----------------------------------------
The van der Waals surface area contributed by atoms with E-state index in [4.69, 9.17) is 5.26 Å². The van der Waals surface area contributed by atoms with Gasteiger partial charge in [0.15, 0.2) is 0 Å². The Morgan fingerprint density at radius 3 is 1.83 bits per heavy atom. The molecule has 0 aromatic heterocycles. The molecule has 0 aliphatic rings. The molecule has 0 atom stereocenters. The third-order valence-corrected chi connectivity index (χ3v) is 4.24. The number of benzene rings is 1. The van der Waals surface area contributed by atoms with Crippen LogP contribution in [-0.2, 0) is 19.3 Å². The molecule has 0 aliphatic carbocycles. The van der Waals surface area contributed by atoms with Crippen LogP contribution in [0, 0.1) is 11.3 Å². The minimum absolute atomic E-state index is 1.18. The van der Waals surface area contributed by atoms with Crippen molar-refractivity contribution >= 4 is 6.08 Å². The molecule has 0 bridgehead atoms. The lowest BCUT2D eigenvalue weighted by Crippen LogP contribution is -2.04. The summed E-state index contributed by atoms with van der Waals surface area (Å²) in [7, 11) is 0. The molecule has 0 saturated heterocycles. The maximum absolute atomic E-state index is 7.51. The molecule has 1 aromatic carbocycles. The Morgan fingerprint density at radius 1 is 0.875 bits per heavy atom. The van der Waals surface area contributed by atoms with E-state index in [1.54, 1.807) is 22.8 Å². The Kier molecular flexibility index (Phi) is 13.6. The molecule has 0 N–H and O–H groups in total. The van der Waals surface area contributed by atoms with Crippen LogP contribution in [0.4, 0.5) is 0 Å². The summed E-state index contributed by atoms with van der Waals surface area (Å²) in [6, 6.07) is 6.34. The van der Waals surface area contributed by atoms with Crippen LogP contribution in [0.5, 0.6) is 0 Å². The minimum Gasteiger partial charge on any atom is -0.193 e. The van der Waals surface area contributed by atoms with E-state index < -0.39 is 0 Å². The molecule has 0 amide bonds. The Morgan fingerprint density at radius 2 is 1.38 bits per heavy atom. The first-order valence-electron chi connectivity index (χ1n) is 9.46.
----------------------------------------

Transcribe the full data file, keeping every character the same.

The van der Waals surface area contributed by atoms with E-state index in [4.69, 9.17) is 5.26 Å². The van der Waals surface area contributed by atoms with Gasteiger partial charge in [0.15, 0.2) is 0 Å². The Morgan fingerprint density at radius 3 is 1.83 bits per heavy atom. The molecule has 0 aromatic heterocycles. The molecule has 0 aliphatic rings. The molecule has 0 atom stereocenters. The third-order valence-corrected chi connectivity index (χ3v) is 4.24. The number of benzene rings is 1. The van der Waals surface area contributed by atoms with Crippen LogP contribution in [-0.2, 0) is 19.3 Å². The molecule has 0 aliphatic carbocycles. The van der Waals surface area contributed by atoms with Crippen LogP contribution in [0, 0.1) is 11.3 Å². The minimum absolute atomic E-state index is 1.18. The van der Waals surface area contributed by atoms with Crippen molar-refractivity contribution >= 4 is 6.08 Å². The molecule has 0 bridgehead atoms. The lowest BCUT2D eigenvalue weighted by Crippen LogP contribution is -2.04. The summed E-state index contributed by atoms with van der Waals surface area (Å²) in [7, 11) is 0. The molecule has 0 saturated heterocycles. The maximum absolute atomic E-state index is 7.51. The molecule has 1 aromatic carbocycles. The Morgan fingerprint density at radius 1 is 0.875 bits per heavy atom. The van der Waals surface area contributed by atoms with E-state index in [1.54, 1.807) is 22.8 Å². The Kier molecular flexibility index (Phi) is 13.6. The molecule has 0 N–H and O–H groups in total. The van der Waals surface area contributed by atoms with Crippen LogP contribution in [0.4, 0.5) is 0 Å². The summed E-state index contributed by atoms with van der Waals surface area (Å²) in [6, 6.07) is 6.34. The van der Waals surface area contributed by atoms with Crippen LogP contribution in [0.5, 0.6) is 0 Å². The minimum Gasteiger partial charge on any atom is -0.193 e. The van der Waals surface area contributed by atoms with E-state index < -0.39 is 0 Å². The molecule has 0 amide bonds. The Morgan fingerprint density at radius 2 is 1.38 bits per heavy atom. The first-order valence-electron chi connectivity index (χ1n) is 9.46.